Internet Payments

Secure & Reliable

Your data is encrypted and secure with us.
Godaddyseal image
VeraSafe Security Seal

Lethbridge Herald Newspaper Archives

- Page 5

Join us for 7 days to view your results

Enter your details to get started

or Login

What will you discover?

  • 108,666,265 Obituaries
  • 86,129,063 Archives
  • Birth & Marriages
  • Arrests & legal notices
  • And so much more
Issue Date:
Pages Available: 35

Search All United States newspapers

Research your ancestors and family tree, historical events, famous people and so much more!

Browse U.S. Newspaper Archives


Select the state you are looking for from the map or the list below

OCR Text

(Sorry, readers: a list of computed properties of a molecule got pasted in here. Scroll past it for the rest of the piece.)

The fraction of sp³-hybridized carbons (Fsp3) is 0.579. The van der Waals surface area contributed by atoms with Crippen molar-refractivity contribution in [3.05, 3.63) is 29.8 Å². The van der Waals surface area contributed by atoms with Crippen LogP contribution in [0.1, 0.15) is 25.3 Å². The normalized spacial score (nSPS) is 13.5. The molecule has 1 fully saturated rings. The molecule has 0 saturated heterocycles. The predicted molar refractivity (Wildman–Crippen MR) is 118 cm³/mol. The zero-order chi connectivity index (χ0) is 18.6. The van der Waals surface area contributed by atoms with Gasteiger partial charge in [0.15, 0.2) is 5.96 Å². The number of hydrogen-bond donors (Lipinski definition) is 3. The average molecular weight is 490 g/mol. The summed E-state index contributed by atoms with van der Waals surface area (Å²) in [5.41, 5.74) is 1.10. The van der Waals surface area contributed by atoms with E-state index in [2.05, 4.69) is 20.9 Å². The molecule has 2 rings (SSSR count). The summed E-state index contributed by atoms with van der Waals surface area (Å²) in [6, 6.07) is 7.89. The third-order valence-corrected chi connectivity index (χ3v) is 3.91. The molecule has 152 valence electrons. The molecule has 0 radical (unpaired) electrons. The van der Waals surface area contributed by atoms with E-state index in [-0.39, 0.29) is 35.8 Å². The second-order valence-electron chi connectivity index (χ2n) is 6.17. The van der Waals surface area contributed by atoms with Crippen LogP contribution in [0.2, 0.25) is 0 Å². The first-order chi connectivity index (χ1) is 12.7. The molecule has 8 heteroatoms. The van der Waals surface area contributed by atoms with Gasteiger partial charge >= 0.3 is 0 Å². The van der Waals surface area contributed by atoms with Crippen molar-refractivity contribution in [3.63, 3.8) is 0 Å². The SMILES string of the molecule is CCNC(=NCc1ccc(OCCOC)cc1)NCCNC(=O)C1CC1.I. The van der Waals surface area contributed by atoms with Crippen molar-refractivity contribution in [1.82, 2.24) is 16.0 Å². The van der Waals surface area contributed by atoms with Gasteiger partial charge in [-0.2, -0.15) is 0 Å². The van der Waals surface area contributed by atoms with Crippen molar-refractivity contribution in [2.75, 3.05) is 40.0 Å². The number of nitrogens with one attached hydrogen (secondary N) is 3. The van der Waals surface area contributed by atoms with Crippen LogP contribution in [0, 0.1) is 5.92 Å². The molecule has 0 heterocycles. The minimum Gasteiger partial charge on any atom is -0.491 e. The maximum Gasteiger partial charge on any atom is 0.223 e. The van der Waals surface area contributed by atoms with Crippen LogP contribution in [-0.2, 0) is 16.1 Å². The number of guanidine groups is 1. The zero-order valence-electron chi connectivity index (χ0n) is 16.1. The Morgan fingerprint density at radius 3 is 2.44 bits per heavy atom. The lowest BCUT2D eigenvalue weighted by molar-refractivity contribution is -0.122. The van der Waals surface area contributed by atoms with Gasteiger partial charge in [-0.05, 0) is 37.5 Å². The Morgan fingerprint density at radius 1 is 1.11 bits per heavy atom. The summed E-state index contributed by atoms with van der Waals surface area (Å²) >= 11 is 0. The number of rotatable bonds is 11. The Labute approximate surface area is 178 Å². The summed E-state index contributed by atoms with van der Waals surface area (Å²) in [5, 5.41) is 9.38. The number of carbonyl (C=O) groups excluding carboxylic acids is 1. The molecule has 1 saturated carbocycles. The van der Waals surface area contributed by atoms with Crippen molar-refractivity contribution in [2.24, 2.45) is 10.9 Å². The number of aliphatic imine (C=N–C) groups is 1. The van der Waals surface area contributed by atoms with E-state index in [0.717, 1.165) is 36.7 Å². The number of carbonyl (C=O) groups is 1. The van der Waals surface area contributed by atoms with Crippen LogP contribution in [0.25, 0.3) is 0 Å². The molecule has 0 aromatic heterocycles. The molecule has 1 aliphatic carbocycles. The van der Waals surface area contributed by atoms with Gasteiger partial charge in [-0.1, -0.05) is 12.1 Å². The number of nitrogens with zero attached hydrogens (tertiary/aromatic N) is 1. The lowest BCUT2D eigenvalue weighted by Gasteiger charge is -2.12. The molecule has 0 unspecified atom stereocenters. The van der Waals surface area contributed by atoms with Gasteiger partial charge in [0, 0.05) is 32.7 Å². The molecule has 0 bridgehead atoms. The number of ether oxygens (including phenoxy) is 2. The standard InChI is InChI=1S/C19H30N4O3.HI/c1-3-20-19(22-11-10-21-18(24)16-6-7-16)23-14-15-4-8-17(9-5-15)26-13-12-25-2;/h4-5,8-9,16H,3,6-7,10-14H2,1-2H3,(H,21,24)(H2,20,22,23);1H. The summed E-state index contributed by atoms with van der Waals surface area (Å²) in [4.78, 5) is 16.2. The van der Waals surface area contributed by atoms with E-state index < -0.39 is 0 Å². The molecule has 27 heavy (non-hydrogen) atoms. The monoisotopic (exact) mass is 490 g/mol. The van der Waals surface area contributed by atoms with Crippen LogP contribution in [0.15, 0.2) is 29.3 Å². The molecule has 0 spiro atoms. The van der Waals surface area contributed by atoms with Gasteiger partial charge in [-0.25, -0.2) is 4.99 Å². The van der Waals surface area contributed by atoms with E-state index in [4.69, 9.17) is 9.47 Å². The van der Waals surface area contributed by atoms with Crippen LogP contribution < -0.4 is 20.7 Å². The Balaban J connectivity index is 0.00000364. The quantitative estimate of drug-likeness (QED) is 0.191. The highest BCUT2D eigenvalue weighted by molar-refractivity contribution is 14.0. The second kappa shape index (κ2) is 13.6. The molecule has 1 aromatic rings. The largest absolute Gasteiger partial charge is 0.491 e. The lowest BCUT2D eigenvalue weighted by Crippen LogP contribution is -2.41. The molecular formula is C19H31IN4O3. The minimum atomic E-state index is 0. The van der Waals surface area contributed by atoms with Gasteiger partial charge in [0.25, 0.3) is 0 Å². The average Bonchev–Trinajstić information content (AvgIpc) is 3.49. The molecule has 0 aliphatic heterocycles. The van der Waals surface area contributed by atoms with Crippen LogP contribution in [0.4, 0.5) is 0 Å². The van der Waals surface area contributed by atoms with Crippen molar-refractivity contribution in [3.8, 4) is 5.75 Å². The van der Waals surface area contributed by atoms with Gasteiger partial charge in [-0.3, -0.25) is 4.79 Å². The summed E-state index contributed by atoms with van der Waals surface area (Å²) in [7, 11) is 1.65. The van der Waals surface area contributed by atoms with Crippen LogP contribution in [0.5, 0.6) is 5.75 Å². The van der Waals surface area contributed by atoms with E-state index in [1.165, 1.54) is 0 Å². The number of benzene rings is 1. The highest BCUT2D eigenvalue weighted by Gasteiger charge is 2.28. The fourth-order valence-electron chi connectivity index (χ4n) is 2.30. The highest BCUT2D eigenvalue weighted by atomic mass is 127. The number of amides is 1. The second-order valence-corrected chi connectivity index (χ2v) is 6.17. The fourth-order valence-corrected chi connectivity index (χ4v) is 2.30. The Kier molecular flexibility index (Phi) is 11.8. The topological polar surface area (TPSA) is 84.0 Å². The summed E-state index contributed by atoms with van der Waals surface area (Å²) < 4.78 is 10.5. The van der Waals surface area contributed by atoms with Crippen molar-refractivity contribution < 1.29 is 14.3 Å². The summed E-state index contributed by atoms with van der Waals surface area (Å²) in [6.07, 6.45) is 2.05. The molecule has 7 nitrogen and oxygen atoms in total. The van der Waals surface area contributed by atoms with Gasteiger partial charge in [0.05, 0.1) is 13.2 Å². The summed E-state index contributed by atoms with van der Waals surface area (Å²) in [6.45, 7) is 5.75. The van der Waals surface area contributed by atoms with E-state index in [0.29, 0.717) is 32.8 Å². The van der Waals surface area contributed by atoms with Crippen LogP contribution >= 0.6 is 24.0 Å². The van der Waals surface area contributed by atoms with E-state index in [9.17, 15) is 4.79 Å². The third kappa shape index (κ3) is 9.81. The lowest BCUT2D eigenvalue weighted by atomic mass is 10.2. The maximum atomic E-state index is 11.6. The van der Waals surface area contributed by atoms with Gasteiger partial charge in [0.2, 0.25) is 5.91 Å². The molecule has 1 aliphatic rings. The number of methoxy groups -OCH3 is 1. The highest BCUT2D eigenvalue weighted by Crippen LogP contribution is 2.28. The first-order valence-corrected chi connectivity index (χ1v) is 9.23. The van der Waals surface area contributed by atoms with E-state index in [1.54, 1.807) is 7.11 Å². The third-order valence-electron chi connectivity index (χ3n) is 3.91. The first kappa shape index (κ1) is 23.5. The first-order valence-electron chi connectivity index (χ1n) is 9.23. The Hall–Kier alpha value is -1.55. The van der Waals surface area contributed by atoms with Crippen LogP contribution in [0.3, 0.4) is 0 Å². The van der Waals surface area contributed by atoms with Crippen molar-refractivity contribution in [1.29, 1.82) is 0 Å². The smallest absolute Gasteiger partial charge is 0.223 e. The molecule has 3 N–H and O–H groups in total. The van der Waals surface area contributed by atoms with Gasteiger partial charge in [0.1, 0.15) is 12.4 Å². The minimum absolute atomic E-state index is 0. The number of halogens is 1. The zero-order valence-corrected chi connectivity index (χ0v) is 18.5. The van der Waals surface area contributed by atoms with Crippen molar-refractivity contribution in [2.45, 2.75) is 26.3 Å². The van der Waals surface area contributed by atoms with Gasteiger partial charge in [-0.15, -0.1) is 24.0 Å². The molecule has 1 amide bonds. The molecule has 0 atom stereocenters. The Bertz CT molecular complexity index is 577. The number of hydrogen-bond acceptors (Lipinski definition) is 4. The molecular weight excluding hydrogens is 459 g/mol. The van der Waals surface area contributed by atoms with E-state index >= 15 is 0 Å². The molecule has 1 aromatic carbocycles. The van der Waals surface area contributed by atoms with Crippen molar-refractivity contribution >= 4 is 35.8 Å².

Lethbridge Herald, The (Newspaper) - July 11, 1972, Lethbridge, Alberta Tutidoy, July 11, 1972 THE LETHBRIDGf HERALD 5 Grey Owl-Canadian conservationist By Barry Penhalc, In Tlie Forest Sceue long recognized only by a meagre number of oul-door-minded invididuals and Canadiana seekers, Canada can proudly claim an historical figure that In truth outclassed Robin Hood, Paul Bunyan, Davey Crockett, and any other notable and romantic figure of eras past. Not a master swordsman, ab- normal physical giant, or event- ually and posthumously a mov- ie star in contrast lo the afore- mentioned trio, our choice as the outstanding adventurer of all time was none of these things. What then made him so spe- cial as lo outrank in worthy achievements the countless more-publicized adventures of outdoor heroes? To begin I he telling of his astounding story, we must go to the town of Hastings in Eng- land, at (he turn of the cen- tury. Imagine, an imaginative English schoolboy, formally trained at both school and home but with an overpowering ob- session to live Indian-fashion in the Canadian bush country. At seventeen years of age, in the spring of 1905, the youth, Archibald Belaney, set sail for the land of his dreams. Arriving in Canada at Halifax, he made his way to Toronto, where after a brief period clerking in a To- ronto drygoods store young Belaney along with individuals from every walk of life, re- sponded excitedly to the cry of "SILVER" that rang out from Ihe settlement of Cobalt, in northern Ontario. Here he commenced his out- door education in the company of back country Indians, trap- pers, prospectors, guides and just plain adventurers. In little time the lanky English lad be- gan to exliibit special skills as a woodsman and guide, as he comfortably supped into the outdoor life that had drawn him with the force of a magnet to North America. At age 22, in the village of Temagami, Belaney met, woo- ed and married a young Ojib- way girl called Angele. The union produced a daughter, but the marriage was short-lived. By 1914, when it is believed lie first arrived in the tiny com- munity of Biscotasing locally called "Bisco" Belaney had become an expert canoeist, trapper and all around woods- man. He could shoot treacher- ous rapids, handle the most dif- ficult of portages and exist oft the land in true Indian fashion. The late M. U. (Mike) Bates, an almost legendary northern Ontario outdoorsman, was Bis- co's most prominent citizen at the time of Belaney's arrival. Bates told this writer, several years ago now, that he had never forgotten his very first glimpse of Archie, by then a striking figure, with buckskins covering a six foot two inch frame and his black hair worn in two braids that dangled down his back. But it was the woodsman's face; weather-beaten, intelli- gent and with features remark- ably Indian, that most impress- ed Bates. Not only had the transplanted Englishman ac- quired the appearance of a North American Indian, and a mastery of woodcraft second lo none, but Bales discovered that he spoke Ojibway fluently. Archie was a better than av- erage rifle shot, but his real talent was In tossing knives, He could throw e. knife at any tar- get, live, moving or otherwise, and lodge the blade into the ex- act spot he had taken aim to hit. Needless to say, it proved more than merely disconcert- ing to train passengers leisurely scanning the countryside from a window scat, to have a wicked-looking knife plunge forcibly into the wooden window trim, scarcely inches away from their noses. By tliis time, Anahereo had entered his life and in memor- able fashion Belaney's future took a momentous turn along the path of destiny. They met at Temagami, though Anahereo herself was from Mattawa, the daughter of Mohawk parents. The adventure-seeking two- some chose to head north by canoe into a district of Quebec reputed to bo heavily populated by furbearing animals. They upon reaching their destination after an arduous trip, that fur signs were few, and suddenly the couple's very existence became critical. While making a check of traps one day, Archie and Ana- hereo came across a pair of beaver kits, too small to have any pelt value. Anahereo's in- fluence resulted in the two fur- ry orphans' being brought into the warmth and frontier-style comfort of their roughly con- structed one-room cabin. But a far greater thing was now well underway, namely Archie's conversion from trap- per to conservationist, an event that would shortly have far reaching, and eventually endur- ing, results. Just as the trap- per and killer in Archie died, so too for all practical purposes did Archibald Belaney in the Englishman's place stood Grey Owl defender of wildlife, pioneer environmentalist and soon to be a world recognized author and lecturer. Grey Owl's new role as con- servationist prompted the search for a new home site close to Ihe New Brunswick- Quebec border, in the hope of finding larger beaver colonies. By this time Grey Owl was deeply aware of the threat of extermination facing fur bear- ing animals, particularly the Canadian beaver, and he was determined to come to their de- fence. Widespread use o[ the name Grey Owl and the general im- pression that Archie was an Indian, seem to have been in- troduced in 19.11. Archie chose, to ignore the inaccuracy con- cerning his ancestry and from then on the more he wrote and lectured on the out-of-doors, the more the public spoke o! the amazingly talented and colorful Indian conservationist, Grey Owl! On wrapping paper on what- ever could be found, Grey Owl in laborious handwriting cap- tured the very essence of northern life. It was Anahcreo who influenced him to mail his articles from the nearest com- munity to the foremost outdoor publicalions of lhat time. Edi- tors immediately hailed the woodsman as another Mark Twain. Heviewers lauded his literary lalenls and many of his wrilings were reprinled in early issues of the Readers Digest. It was during this same period that Grey Owl and Analiereo were married by an old Lac Simon Chief in the In- dian tradition, a simple out- door ceremony taking place at a tribal summer encampment on Simon Lake, some CO miles from Senneterre. In the years that followed, Grey Owl shared his love and knowledge of the beaver with persons everywhere, through his live lecture tours, films, magazine articles and such out- door literature classics as "Sajo and Her Beaver People." "Pilgrims of the and "Tales of an Empty Cabin." His lecture tours took him to England where it was said that no American author since the days of Mark Twain, had made such an impact. He was honor- ed with an invitation from the Royal Family to lecture at Buckingham Palace and there he enchanted the King and Queen and their entourage with his stories of the "Beaver Peo- ple." But while his efforts in the field of wildlife conservation were meeting with remarkable success, Grey Owl's relation- ship with Anahereo had ended and he subsequently remarried. Having spent the greatest amount of his life in the woods. Grey Owl was not suited to city life. After a speaking engage- ment in the city of Peterbor- ough, Ontario, Grey Owl was heard to remark that "much more of this and I'll be dead." It was scant weeks before this statement became a reality, as Grey Owl took sick and quickly succumbed to pneumonia. He died in the Prince Albert Hos- pital, April 13, 1938, in his 50th year. Wilhin a couple of days ot his passing, word raced around the world that Grey Owl, the famous Canadian Indian con- servationist, had actually been Archibald Belaney; an English- man. "fraud" and "cheat" were actually some of the milder abusive missiles hurled graveward from around the globe. It would be a sad silualion if this was indeed the end of Grey Owl's s I. n r y. Happily Grey Owl's story is far from com- pletion. 1372 boms as Grey Owl's most important year. Grey Owl's books are selling better now than at any time oilier than when the man him- self was captivating packed au- diences. All his books, and the biographies writlen about liim, are coming hack in attractive paperback editions. A CBC television show and a 60 minute CBC Radio docu- mentary will be presented this year to nation-wide audiences. But Hie biggest news is Ihe an- nouncement of a forthcoming book titled "Devil in Deer- written by Anahereo and inspired by Grey Owl. It's a book that Grey Owl often discussed but never did get to write and as he had plan- ned, it deals with things about himself that he knew instinct- ively could never have been published while he was alive. What does it matter if Grey Owl was a name created to go along with an invented image, so long as the originator of bolh used both for Ihe attainment of victories in the name of con- servation. To Grey Owl, Canadians owe a debt beyond repayment for the valuable legacy ot conser- vation willed us Ihrough his films, talks End writings. Thanks to his crusade on be- half of the beaver, Canadians can take pride in a national sy- mbol that is alive, well and liv- ing within Canada. Grey Owl described his ef- forts this way: "I only seek in this work lo lay a foundalion on which abler hands and wiser heads may later build." E2 Paul Whitelaiv Bi ingualism a crucia issue in Moncton (First of Two Articles) TVrONCTON. bust- ling New Brunswick city used to be called an example of how French and English- speaking Canadians could live together in peace and harmony. But that was before the city's French-speaking Acadian popu- lation about 35 per cent of the residents and tha largest concentration of franco- phones outside Quebec be- gan campaigning for French- language rights. The issue of bilingualism has raised fears in both the Acadian and English communities, stir- red by the anti-French policy of Monclon Mayor Leonard C. Jones and equally strident pro- tests of students at the French- language University of Moncl- ton. Moreover, It raises the cru- cial question of whether the federal government's policies to promote bilingualism across Ihe country are viable if this community with its large francophone population can't come to grips with Canada's bicultural heritage. In several important ways, Moncton is a microcosm o[ Canada's linguistic divisions, with Hie proportion of French and Eng- lish-speaking residents roughly parallel lo that of New Bruns- wick and Canada as a whole. Until four years ago, the is- sue of linguistic rights was sel- dom raised by this city's Aca- dian residents. They ere 100 per cent bilingual, while Ihe English here arc nearly all uni- lingunl. The language of busi- ness and municipal government was English, and a process of gradual assimilation of the Ac- adians by the English majority was underway. However, il was perhaps in- evitable that demands for French language rights would rise in this French enclave as (he fedcial government began promoting bilingualism in areas of the country with even fewer francophones. The New Brunswick government has al- so passed n language rights bill similar lo the Official Lan- Ruafics Act of Iho federal gov- ernment, and lias mode a con- certed effort lo make bilingual services available throughout the province. The first vocal linguistic de- mands were mndc in 1963 by students Til the University of Monclon. They presented a pell- lion to Mayor .Tmes nnd bis council demanding Hint biling- ual municipal services be mado Tiv.iilahlo for Mom.lon's citizens and ratepayers. Mr.. .lows (Inlly rejected Iho students' demands, mid a dem- onstration followed. Two stu- dents received eight-month sus- pended sentences for leaving a pig's head on the mayor's door- step. Perhaps In part because of the mayor's outright refusal to consider the issue, the studenls received the support of many more moderate Acadians. The city hall confrontation, which was filmed for inclusion In the National Film Board's now- famous 'L'Acadie, L'Acadie', served as a watershed for pent up fruslralions and the bilingu- alism queslion escalated to be- come a permanent fact of pol- itical life in Monclon. In the ensuing four years, the demands of the Acadians grew to include successful campaigns for a separate French-language school board and retention of the city's 'French-language hos- pital. It had been threatened by a plan to centralize medical facilities. Last February, Moncton's language debate entered the headlines once again as more than two-thousand people not all students and some of them English marched on city hall lo demand bilingual services. Fifty students entered Ihe coun- cil chamber, and four were ar- rested. Wilh Mayor Jones casling Lhe deciding ballol, Ihe council de- cided by a vote of 54 to take no action on a number of re- quests about bilingualism. These included a suggestion by the local chamber of commerce that a committee be set up to study Ihe need for bilingual- ism. The rekindling of the issue last winter was caused partly by the showing on the French- language CBC television net- work of 'L'Acadie, L'Acadie.' "When the studenls saw the way in which student delegates were treated by the mayor of Monclon it was said University Roclor Adelard Savoie, adding that their reac- tion did not surprise him. After Ihe film was lolcviscd, a citizens' committee on ualism was formed, Ihe cham- ber of commerce decided In suggest a study commiltee, and university Icnchcrs wrolo to cily council requesting bilingu- al services nt city lull. On March 21, Iho council vot- ed to take the requests "under ndviscment." A commillco of cily councillors was set up lo study the question but it didn't hold Its first meeting unlil last month. Mayor Jones nlso np- pointed himself chairman, even I hough ninny people question his impartiality in view of his doubts about tha constitutional.. Hy of fhe federal and New Brunswick Official Languages Acts. Since the spring, the situa- tion has continued to become increasingly polarized, with Secretary of State Gerard Pel- leller making a veiled Ihreat that Moncton might suffer ec- onomic reprisals in regional aid if Mayor Jones keeps up his anti-bilingualism drive. In other incidents, Mayor Jones has refused to allow a sign with the French transla- tion of 'city hall' to be put up on the sile of a city haU-office-hotel complex under construction in the centre of the city. Ironically, the project is financed by L'Assomption Mu- tuelle, au Acadian insurance company. Furlher angering Ihe Acadian population, the mayor returned a certificate in May from a group in Louisiana making him an honorary Acadian while he accepted honorary citizenship in a small Florida community. "I don't see any need for any bilingualism policy or any bi- lingualism said Mayor Jones when we talked recently in his office. "I don't tlu'nk it's necessary and il's not practical." Mr. Jones, a lawyer who lias been mayor since 1S63, thinks that providing French sen-ices for the 35 per cent of Monc- ton's population which i s French-speaking would be loo expensive. In lhat regard, he is backed up by people who signed a pclilion lasl winter who believe lhat bilingual services would be too costly. Rev. Myron Brinton, a Bap- tist minister, spoke to city council on behalf of lire peli- tioners. He noted that "it seems 99 per cent of the people of Monclon speak English. That would indicate lhat many Aca- dians have no knowledge of their own culture and language. Many Acadians lliemselvcs would not qualify for bilingual employment." The mayor's supporters aro apparently drawn from tho city's working anil lower mid- dle classes, according lo Tin ed- itorial wrilcr wilh Hie Times and Transcript the city's morning nnd afternoon papers. Among the English, there is fear that acceptance ot bilingu- nlism nt cily hall would mean loss of Uicir employment to people wlio nro bilingunl. Lawyer Sulvio Savolc, who heads tho citizens committee, for bllingunlisin, retorts that Moncton's Acadinns nre not de- manding that French becunin Ihe working language at city hall or anywhere eke In the city. "What we want is recogni- tion that the city is 35 per cent French-speaking. We want ser- vices available to people who want to deal with city hall in French, but English will always be the predominant lan- guage here. We don't want to put anyone out of a said Mr. Savoie during an interview. "We feel that because we pay taxes we have a right to French language services." Claude Bourque, editor of L'Evangeline, the only French, language daily newspaper in Canada outside Quebec, goes further man that. Mr. Bourque said bilingu- alism should also mean that a fair proportion of Acadians are employed at all levels in city hall. Additionally, he hopes that French-speaking residents will also play a more import- ant role in other areas of Monc- ton life. "Mayor Jones is correct when he says that there are a proportionate number of Aca- dians working for the city, but if you cheek you will find most of them are manual workers or at lower, level he said. "A young Acadian universily graduate just doesn't think of a career at cily hall it's not our territory." He claims there should also be more Acadians with high level jobs at the CNR. which has ils Allanlic regional head- quarters in the city. Mayor Jones tries (o play down the seriousness of the bi- lingualism issue, and noled dur- ing our conversation that he thinks it's "a tempest in a tea- pot." "I don't think (here are enough people desirous of bi- lingual he added. Indeed, many Acadians havo been upset by Ihe strident de- mands of some pro-French ad- vocates, particularly slurienls. Mr. Bourque believes Ihe ret- icence of some Acadians is Iho rcsull of years of assimilation, nnd Uicir origins as refugees from Hie Acadian expulsion by Ilic British from Nova Scotia in 1755. Moncton was a totally Eng- lish city until Itlifl, when (he first Acadinns began moving here lo take jobs wilh Ihe rail- road and now industries. "Since then, we haven't been given any riphls, we've won according to Mr. quc. As their numbers grew, they gradually won (he right lo their own primary schools, alllmu.uli (hero was no stale supported secondary school until Tim following year, the University of Moncton was founded, amal- gamating a number of small, church-run private colleges. The linguistic debate has tak- en on distinct class overtones, and Mr. Savoie noted that most people in favor of increased bi- lingualism are French and English-speaking people with good educations and middle class jobs. But, he believes most Aca- dians here are in favor of more French "even if they haven't been too active in slat- ing their positions." Despite Mayor Jones' conlen- lion that the news media have exaggerated fhe situation in Moncton, the tensions do exist. A Maritime English-speaking Association has been set up, al- though it's meetings aren't pub- licized and are closed to news- men. The group refuses to di- vulge how many members it has. On the French side, L'Ev- angeline last winter received FLQ-slyle notes threatening vi- olence if Mayor Jones doesn't change his stand. The seriousness of the situa- tion was also pointed up last September by the report of the New Brunswick Task Force on Social Development In Ihe un- dcrtaled tones lypical of most government reports, it stated: ''In reality, there are real tensions between the two major (language) groups. At certain levels, it is true, (here has been groHlh in understanding; yet mistrust is still apparent. For the majority of bolh groups Ihe situation is one of soli- existing side by side, or in somo areas living together in the same community, but with far less understanding of one another than is claimed." "There arc fears of loss of the report added, of change in traditional cultural patterns, of threats to lan- guage, nnd of inequality of job opportunity; Iliis is reflected in a suspicion llial each "way of life' is Ihrcnlcncd This general malaise results in dis- crimination (in both sides.1' Mr. Hourque noted I li a t Monclon used lo bo railed an cxnmplo (if how French .and Kuplisli speaking Canadians could live in harmony bcforo Acadinns started demanding French-language rights. "We won'l away, the prob- lem is something lhat has to bo solved." he added, "it comes down, lo a question of how important Iho Idea of Can- ada is lo Ilic people nf Monclon, ;iiid w'.iclhiT Ilic cast of bilingu- iili.Mii is grciilir Ilian Hie worth of the country." Repudiation of Quebec NDP Quebec Le Soldi fPHE next federal election campaign is not off to a good start for the NDP, at least in Quebec. As soon as the Quebec NDP program was known, the nalional leader of the party rushed to denounce it. The Quebec party was aware ils own program was incompatible with HID nalion- al program. Also it refused lo negotiate with the national parly on (he mailer The national party leader, Mr. Lewis, pinpointed the fundamental incompatibility between the two versions the Quebec NDP dwells on the possibility of Quebec separation, while the national party wanls lo reach a national consensus which wUI divert secession. By its oplion, the national party like other federal parties rejects the right of self-determination for Quebec as for every province and the Quebec NDP insists the contrary on this point. Granting this to Quebec would mean alienating the other provinces. That would be the best way of creating an instrument for permanent blackmail in a nation already subject to centrifugal ten- dencies from the co-existence of two great nationalities, regional differences in a vast country and disparate living standards among the provinces. Not only is the socialism of Quebec NDP professors far from the national NDP posi- tion but it Is still further removed from tha Quebec electorate And not only do the Quebec NDP posi- tions fit badly with those of Uio national party but they engender contradictions within the Quebec wing itself. It affirms lhat Ihe Trudeau government is much too timid about American economic influence. It puts forward the "self-determinalion" of Canada in respect to the United States and rejecls at the same stroke the "centraliz- ing federalism" of the present federal government The tensions, not lo say the savage op- position, between the national NDP and its Quebec wing are intolerable In a party which aspires to a minimum of coherence The Quebec NDP program is the reflec- tion of litlle groups of theoreticians who have no chances of rallying much support in Quebec. The acceptance of such a pro- gram by the national party would arouse strong suspicions in the rest of Canada about a party facing such internal conlra- diclions. Rather lhan losing both Quebec and Can- ada, Mr. Lewis had no other choice but to repudiate the Quebec group's positions. On the use of words Theodore Bernstein Shaft. Up from vulgarity, shaft has achieved sufficient respectability in the field of elang so thai officials of a big city can use it casually and a conserva- tive newspaper can indirectly quote them: "Council end board members traded accu- sations about who had 'shatled' whom." As a verb, ihaft means to victimize or treat unfairly; as a noun it means the act of doing so. Originally the word had something to do with shoving a rod, but, as not Infrequently happens, the low be- ginnings have been all but forgotten and the word is acceptable slang. Word oddities. Two similar words, climax and crescendo, have undergone similar misuse over the years. Crescendo has re- sisted the misuse, but climax has been just about converted to tho misusers' meaning. Climax derives from the Greek klimax. ladder, and in ils original sensa denotes an ascending gradation. But the misusers took it to refer to the topmost ruug of (he ladder, and there it has remained perch- ed. Crescendo is from an Italian word based in the Latin crescerc, to grow or increase, and it is essentially a musical term meaning a gradual swelling or in- crease in loudness. Here again the mis- users have taken it lo mean the topmost point. But the primary meaning still pre- vails. Youth-yak. When we kids (ha) use the term to freak out we usually, but not al- ways, are referring to what happens under the influence of a psychedelic drug y'know, the far-out mental reactions, the, like, y'know hallucinations, the cockeyed ecstasies. Sometimes the term is used to refer to the same kind of experience pro- duced any drugs but rather by y'know a show lhat simulates what the drugs do. Then there is the noun freak- out, which means ao out-of-sight experi- ence, a bad trip. Another pronoun problem. A previous column look up the lack of and need for a unisex pronoun in English one that would get around such awkward sentences as, "Everyone packed his or her bag and Ml." A reader, T. D. Martin of Philadel- phia, points out a similar, Ihough sexless, problem that arose in a headline on ona of these columns (not written by the con- ductor, mind It read: "Nobody Likes to Be Ripped Off Do They is a plural pronoun and tho verb do is plural, too, but the antecedent of the pronoun, the word it refers to, Is nobody, which is singular. That headline construction Is common enough in speech, but it Is gram- matically wrong. The remedy in this In- stance is to make it "Docs which is concededly clumsy. A still clumsier solu- tion is to make it "does he or she" (or "does she or The lack of pronouns having common number, to say nothing of common gender, Is a defect of the lang- uage and there's nothing we can do about it except settle for he, she or it or try to reconstruct the sentence to avoid lie prob- lem. In addition to nobody, the difficulty arises with anyone, anybody, each, every- one, everybody, neither, no one, comeone and somebody. Word oddities. What does from hand (o mouth mean literally? Is the literal mean- ing so obvious that dictionaries feel they don't have to bother explaining It In any event, they don't explain it, so the gap will be filled here. The picture seems to be of person who is so Impoverished that as soon as food gels into his hand It goes directly to his mouth. Thus, a man who lives from hand to mouth Is one who doesn't know where his next meal is com- ing from. It is probably not entirely cor- rect to say, as the Oxford Engh'sh Dic- tionary says and as Eric Partridge says in A Dictionary of Cliches, that such a man Is improvident Is it Improvident to eat when one Is famished? Can n starving man ask for a doggy bag? (New York Times) Those red herrings everyone but me understands but nobody seems lo wanl lo explain This business of how heallliy you have lo be lo buy life insurance. As you all know, if you want an insurance policy for an amount that mil leave some chango after the funeral, the company will insist on a medical examination. If the doctor finds any litllo thing lhat suggests you might cash in your chips a bit sooner than the rest of the people your age, the price of Hie policy goes up. That's reasonable, I suppose, as insurance is really a mailer of working (he odds. But have you ever heard of an insurance company wanting a medical examination for someone wish- ing lo buy an annuity? And while on the subject nf insurance, there's a small point nbout automobile in- surance lhat perplexes me, and which even the most obliging ngcnl.s havo been un- willing or unable to explain satisfactorily. (Nolc the last word: Idling me "But that's tho way nil companies do It" doesn't qualify.) My car is about four years old, and every year ils value has depreciated substantially. I wished lo sell il lodny, I'd get something like one-third of whnt I paid for it. But year nflcr year, notwith- standing regular reduction In Iho vnluo the car, my insurance pivmiinns hnve lieen based on the original purchase price. And if it was smashed beyond i-coiiominil re- pair, do you lupposo Iho company would pay off on the purchase price, Ihe one on which ils premium charges are based? Of course not. The very best I could hope for would be what a car dealer would offer for a similar model, fully depreciated for Ihe four years (or maybe Explanation, anyone? Getting off the poor old insurance man's back, there are a few government notions I've always had trouble comprehending. One such crops up every spring, about tha limo you and I are sweating out our in- come tax. It's tliis business of a firm working out. a chap's income lax for him, finding he has a bit of a refund coming and advanciug funds against that refund, heavily discounted of course. The scheme is obviously a profilable one for (lie firm, bill it seems lo excite tho ire of Ihe gov- ernment. 1 confess I cannot see Banks lend money on prospective income, and very cheerfully ndvance It at a discount of course when an expected payment is delayed. Jl's pcrfeclly legal to 'trade in grain and commodity fulures. People be- come rich (and poor) by selling slocks (hey don't own, or buying others they can't pay for. Loan sharks screw unconscionable interest chnrges out of Uio needy every day of Uio ycnr. Pcrhnps someone cnn tell mo why the government picks this particular vonlura lo fuss about. Or is II just another red hcrrhifi? ;